Wednesday, November 13, 2013



            We watched water moccasins coil and uncoil like shiny shoe laces, slithering across the pond’s murky surface, their movements making towel-snapping sounds.
            It was twilight--the plum-colored sky a bruised cheek overhead--and neither of us spoke. 
            Winds howled through the high-topped cedars, spitting bits of chaff into our hair and down my shirt collar where it itched my spine like a needling finger.
            I wanted to ask if Mom’s new boyfriend had done anything, had touched or hurt her, but my sister looked transfixed by the endless series of snakes skirting across the water.
            I wanted to be the big brother who could remedy things, even though I was afraid of heights and small spaces, even though, at ten years of age, I still wet the bed and was beat for doing so.
            I thought I should say something.  Sis had gotten quiet in recent months, thin, too, her limbs lank like orange extension cords, all elbows, knots and knobs.  Now I watched her break a fallen tree branch in half and chuck it back into the woods.  I watched her claw bark off an old evergreen with her fingernails, growling maniacally as she did so.  I let her be because there was nothing else to do about it.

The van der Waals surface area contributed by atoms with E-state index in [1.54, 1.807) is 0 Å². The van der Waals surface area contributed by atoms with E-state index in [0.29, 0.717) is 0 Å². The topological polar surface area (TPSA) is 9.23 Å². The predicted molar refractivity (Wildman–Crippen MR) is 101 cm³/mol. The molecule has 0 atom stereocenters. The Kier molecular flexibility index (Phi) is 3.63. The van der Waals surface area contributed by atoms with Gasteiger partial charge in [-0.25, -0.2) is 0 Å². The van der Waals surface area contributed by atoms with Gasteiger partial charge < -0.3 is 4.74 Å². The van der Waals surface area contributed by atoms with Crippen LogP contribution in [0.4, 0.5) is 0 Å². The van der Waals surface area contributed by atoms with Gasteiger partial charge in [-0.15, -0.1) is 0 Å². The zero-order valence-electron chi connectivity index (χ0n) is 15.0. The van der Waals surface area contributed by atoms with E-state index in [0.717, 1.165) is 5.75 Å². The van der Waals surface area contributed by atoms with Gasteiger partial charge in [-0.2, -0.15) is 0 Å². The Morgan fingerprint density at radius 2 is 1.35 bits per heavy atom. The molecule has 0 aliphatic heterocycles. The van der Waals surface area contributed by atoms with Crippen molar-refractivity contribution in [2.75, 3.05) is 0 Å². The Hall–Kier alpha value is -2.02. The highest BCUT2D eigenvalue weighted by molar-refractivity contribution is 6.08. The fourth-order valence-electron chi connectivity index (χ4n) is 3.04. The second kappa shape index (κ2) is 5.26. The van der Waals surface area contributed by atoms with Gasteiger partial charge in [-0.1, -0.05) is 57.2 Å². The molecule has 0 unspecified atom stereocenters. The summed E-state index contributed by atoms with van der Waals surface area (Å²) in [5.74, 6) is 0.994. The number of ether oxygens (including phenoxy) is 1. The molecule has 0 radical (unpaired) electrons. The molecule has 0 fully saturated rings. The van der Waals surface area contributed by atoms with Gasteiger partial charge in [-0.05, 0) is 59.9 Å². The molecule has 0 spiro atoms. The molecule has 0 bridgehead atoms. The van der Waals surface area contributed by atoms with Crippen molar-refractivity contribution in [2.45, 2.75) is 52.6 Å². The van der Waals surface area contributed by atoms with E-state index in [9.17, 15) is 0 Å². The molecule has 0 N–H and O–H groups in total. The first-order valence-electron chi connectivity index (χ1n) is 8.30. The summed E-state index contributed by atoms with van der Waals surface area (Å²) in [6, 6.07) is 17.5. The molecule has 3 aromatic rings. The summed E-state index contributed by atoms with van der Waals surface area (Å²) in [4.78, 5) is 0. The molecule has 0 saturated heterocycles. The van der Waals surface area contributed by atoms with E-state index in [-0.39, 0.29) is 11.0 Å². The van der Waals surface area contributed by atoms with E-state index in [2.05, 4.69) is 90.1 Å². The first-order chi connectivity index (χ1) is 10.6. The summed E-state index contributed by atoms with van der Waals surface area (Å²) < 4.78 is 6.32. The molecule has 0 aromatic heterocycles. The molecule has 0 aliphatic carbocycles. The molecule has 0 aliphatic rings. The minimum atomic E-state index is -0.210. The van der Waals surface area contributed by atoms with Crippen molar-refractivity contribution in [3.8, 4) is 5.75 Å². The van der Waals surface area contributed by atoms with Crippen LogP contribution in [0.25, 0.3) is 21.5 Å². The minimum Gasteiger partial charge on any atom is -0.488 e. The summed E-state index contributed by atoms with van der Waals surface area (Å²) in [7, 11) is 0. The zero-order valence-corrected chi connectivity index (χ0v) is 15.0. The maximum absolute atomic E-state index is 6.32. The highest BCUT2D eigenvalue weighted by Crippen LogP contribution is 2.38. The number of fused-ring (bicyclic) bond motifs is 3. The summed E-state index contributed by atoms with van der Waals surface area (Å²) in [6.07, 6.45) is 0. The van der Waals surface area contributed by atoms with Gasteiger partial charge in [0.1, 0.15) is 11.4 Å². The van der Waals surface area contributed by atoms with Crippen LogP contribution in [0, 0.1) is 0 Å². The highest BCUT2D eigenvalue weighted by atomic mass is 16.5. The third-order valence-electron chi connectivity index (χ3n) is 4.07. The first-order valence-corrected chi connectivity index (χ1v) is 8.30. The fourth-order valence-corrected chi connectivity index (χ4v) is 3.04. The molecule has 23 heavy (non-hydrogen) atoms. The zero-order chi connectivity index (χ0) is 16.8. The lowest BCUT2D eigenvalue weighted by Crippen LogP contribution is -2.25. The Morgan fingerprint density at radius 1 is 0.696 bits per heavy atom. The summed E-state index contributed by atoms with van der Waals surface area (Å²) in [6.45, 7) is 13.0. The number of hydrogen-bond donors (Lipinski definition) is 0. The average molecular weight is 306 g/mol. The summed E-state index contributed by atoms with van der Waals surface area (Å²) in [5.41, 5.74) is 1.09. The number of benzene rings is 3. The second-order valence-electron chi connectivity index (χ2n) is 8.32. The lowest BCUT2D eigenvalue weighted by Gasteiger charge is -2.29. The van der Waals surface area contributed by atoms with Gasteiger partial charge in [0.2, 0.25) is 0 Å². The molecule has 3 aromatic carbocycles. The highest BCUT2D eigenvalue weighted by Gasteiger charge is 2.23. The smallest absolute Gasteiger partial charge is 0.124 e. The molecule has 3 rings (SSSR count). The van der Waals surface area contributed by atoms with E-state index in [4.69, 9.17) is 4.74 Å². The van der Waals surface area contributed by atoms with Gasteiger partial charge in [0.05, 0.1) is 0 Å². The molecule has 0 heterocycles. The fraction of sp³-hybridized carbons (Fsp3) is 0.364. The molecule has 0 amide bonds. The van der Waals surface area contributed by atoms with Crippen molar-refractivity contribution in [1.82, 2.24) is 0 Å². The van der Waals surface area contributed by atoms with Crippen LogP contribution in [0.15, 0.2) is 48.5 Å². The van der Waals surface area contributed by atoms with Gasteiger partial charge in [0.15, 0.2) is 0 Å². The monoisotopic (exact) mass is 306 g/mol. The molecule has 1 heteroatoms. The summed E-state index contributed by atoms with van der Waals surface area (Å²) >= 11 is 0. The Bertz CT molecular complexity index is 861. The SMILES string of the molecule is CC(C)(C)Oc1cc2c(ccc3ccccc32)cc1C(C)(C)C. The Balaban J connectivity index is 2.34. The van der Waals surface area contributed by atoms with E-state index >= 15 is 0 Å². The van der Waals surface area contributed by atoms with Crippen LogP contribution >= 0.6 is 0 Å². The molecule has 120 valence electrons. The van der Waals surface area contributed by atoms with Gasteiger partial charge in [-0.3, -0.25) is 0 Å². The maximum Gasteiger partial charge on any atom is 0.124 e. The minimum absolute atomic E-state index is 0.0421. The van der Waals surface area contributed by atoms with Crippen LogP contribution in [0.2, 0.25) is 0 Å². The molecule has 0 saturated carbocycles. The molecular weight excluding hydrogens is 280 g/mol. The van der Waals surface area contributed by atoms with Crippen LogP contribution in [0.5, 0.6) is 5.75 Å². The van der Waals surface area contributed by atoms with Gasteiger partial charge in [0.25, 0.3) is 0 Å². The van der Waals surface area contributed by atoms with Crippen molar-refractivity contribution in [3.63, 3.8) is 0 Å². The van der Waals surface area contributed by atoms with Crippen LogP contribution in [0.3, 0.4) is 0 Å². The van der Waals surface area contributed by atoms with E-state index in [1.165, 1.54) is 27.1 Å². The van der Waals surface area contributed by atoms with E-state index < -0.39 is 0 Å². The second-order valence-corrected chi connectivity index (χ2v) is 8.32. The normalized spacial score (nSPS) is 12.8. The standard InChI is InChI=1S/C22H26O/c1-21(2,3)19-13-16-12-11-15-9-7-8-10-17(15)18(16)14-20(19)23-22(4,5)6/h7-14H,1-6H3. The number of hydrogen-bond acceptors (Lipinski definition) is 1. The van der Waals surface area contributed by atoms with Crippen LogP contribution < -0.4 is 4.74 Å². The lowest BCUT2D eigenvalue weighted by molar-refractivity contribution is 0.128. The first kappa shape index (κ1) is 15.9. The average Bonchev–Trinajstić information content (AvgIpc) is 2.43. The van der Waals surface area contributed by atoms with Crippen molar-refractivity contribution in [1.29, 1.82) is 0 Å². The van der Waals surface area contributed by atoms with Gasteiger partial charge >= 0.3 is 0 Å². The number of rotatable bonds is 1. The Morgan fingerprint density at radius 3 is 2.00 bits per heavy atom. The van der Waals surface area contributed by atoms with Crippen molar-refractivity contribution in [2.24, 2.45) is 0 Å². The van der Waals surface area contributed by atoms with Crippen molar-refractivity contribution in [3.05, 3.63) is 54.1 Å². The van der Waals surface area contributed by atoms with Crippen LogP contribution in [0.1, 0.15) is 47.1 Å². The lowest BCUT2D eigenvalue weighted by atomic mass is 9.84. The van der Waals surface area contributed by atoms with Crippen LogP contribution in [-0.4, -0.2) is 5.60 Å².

Once the moon appeared--bald and glowing like white skull-- I grew nervous, said, “We should get back.”  Said, “They’ll only be more trouble if we don’t.”
            But Ginny began picking up stones instead, flinging them at the sounds the unseen snakes were making.
            I told her it was too late.  I told her it was useless, that she wouldn’t be able to hit a single snake in such darkness, but she threw anyway, the whites of her eyes flickering like warning lights, as if she knew exactly what to do next.

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